This Tuesday, 8th December, from 8am GMT onwards (repeated) you can watch 2020 Physics Laureate and Oxford Mathematician Roger Penrose's specially recorded Nobel Lecture in which he talks about the background to and genesis of his work on Black Holes which won him the prize; and also where our understanding of Black Holes is taking us.
On the same day Roger will be presented with the Nobel diploma and medal at the Swedish Ambassador’s Residence in London and you can watch this as part of the Nobel Prize Awards Ceremony from 3.30pm GMT on Thursday 10 December. Watch both here.
As Roger said on receiving the news of the award: "In 1964 the existence of Black Holes was not properly appreciated. Since then they have become of increased importance in our understanding of the Universe and I believe this could increase in unexpected ways in the future."
Roger Penrose is one of our greatest living scientists. His work on Black Holes provided the mathematical tools needed by experimentalists to go and find Black Holes. His fellow prize winners, Andrea Ghez and Reinhard Genzel went and did just that.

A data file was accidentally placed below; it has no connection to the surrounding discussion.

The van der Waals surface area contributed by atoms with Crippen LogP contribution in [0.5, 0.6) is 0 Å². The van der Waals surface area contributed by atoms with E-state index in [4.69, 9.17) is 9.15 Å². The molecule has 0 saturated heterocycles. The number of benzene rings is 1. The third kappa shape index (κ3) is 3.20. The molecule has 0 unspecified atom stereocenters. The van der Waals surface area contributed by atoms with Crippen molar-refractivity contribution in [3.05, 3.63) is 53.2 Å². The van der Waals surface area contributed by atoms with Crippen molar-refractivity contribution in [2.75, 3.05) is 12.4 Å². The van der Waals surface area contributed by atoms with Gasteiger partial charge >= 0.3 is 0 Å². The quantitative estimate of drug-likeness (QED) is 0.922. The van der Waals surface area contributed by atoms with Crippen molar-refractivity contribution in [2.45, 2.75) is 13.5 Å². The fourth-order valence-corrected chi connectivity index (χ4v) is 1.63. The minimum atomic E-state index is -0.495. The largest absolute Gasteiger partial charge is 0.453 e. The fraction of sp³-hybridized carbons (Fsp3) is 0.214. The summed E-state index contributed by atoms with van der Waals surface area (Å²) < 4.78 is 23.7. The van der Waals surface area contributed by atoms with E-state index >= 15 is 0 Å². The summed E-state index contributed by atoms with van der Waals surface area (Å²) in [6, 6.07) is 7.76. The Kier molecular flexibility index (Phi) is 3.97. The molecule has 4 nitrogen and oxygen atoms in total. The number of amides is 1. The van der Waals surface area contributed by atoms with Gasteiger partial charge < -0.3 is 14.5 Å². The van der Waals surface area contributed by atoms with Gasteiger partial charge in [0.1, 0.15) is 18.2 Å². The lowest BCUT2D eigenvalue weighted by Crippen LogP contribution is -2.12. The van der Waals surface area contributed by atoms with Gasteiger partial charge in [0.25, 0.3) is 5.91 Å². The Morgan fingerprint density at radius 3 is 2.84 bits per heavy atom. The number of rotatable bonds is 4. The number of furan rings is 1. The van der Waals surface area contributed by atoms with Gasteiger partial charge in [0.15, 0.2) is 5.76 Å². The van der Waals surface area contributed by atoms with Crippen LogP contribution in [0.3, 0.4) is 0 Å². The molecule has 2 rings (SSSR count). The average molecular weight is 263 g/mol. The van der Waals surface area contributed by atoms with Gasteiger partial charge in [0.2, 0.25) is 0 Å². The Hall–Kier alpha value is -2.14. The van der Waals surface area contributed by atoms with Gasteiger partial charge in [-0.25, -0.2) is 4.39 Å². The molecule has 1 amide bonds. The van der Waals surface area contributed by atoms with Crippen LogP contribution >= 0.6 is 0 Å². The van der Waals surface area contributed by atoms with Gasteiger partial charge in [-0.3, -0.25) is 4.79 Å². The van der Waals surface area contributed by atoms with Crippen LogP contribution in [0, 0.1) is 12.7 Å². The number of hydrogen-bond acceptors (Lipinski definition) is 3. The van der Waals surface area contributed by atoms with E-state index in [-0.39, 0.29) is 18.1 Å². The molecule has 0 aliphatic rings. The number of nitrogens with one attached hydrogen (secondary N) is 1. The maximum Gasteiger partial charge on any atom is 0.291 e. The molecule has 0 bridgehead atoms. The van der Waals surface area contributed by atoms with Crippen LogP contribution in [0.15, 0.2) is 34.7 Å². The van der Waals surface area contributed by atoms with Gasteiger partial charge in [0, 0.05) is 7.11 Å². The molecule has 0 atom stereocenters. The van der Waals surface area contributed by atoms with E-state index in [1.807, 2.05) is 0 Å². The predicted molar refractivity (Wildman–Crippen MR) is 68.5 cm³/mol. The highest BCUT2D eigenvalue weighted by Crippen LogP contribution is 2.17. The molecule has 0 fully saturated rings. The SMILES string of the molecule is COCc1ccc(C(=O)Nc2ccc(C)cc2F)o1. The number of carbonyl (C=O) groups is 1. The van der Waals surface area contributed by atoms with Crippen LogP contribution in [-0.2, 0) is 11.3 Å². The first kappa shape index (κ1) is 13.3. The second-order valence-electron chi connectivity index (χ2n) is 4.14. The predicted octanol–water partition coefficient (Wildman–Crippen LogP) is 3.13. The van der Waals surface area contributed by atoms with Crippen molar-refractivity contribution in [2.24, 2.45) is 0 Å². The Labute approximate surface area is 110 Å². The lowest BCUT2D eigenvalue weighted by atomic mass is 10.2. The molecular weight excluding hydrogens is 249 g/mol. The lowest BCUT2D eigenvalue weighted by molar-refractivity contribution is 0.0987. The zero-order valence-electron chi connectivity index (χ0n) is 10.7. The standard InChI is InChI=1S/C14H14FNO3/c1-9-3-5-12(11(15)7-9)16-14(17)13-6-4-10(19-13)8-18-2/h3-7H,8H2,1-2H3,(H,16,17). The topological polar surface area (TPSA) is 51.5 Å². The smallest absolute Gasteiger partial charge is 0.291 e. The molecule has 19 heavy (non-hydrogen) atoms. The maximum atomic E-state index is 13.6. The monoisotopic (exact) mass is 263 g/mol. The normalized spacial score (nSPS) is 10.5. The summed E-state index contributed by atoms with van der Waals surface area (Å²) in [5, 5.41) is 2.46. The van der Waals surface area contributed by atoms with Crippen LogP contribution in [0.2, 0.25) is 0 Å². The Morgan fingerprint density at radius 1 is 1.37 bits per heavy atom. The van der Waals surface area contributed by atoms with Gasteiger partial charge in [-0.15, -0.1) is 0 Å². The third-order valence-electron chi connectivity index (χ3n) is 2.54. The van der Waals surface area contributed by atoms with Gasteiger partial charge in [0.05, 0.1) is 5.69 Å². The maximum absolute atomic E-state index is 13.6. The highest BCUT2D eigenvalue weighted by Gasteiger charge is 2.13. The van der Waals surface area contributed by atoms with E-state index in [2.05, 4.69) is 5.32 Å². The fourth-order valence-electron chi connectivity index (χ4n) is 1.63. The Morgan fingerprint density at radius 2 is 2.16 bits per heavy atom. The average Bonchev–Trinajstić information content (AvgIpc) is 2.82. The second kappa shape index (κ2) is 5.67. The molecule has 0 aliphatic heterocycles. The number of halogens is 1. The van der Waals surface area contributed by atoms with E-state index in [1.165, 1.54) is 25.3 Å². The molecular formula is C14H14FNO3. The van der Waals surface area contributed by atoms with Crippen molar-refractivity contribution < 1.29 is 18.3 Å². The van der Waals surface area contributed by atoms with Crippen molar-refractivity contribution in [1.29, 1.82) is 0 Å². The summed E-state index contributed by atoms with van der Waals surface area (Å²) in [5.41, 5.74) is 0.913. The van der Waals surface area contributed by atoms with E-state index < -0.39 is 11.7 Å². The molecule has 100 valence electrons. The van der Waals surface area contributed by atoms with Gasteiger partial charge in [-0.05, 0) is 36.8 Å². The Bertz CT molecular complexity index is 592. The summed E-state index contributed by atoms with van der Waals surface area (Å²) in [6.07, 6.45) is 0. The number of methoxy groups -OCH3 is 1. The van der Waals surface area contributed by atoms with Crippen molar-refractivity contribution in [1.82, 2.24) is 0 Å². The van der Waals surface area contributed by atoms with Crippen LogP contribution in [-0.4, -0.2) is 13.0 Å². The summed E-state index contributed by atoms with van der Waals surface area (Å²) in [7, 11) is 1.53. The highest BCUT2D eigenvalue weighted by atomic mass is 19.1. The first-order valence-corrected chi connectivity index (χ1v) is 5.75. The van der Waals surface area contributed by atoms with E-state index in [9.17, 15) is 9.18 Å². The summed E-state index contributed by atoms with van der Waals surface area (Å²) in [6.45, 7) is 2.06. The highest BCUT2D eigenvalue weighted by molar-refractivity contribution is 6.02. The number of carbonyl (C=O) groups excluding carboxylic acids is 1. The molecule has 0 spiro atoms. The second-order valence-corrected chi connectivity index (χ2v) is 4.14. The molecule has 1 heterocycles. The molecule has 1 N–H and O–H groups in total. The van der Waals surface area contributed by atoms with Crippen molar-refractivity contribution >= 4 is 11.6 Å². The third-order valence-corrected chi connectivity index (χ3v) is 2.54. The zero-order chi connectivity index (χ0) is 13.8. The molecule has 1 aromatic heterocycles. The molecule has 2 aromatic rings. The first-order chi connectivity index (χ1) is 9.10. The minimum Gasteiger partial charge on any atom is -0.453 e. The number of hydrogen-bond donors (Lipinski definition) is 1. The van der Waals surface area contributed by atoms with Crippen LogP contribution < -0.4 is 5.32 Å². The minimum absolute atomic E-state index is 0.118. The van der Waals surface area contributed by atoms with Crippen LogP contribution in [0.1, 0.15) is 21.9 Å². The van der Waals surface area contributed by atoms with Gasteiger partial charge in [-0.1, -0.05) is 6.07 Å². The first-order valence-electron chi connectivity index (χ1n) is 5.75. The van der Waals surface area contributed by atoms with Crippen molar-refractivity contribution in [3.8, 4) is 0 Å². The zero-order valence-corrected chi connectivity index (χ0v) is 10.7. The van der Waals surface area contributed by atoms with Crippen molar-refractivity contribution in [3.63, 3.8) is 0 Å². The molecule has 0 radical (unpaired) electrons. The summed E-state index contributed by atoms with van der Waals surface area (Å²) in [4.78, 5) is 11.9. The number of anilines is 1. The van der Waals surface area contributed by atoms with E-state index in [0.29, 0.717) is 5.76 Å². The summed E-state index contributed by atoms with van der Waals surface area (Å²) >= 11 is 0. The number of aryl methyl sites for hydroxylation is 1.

However, Roger's work has ranged much further than just the Universe, from twistor theory to quasi-periodic tiling, spin networks to impossible triangles, a range that perhaps might not be so encouraged in academia today.
Now in his 90th year Roger is still researching and writing. He will give an Oxford Mathematics Public Lecture in January 2021 to celebrate the Nobel Prize.
Photography below and above by Professor Alain Goriely. Updated photographs further below of Roger receiving the Nobel Medal and Diploma from the Swedish Ambassador in London on 8 December.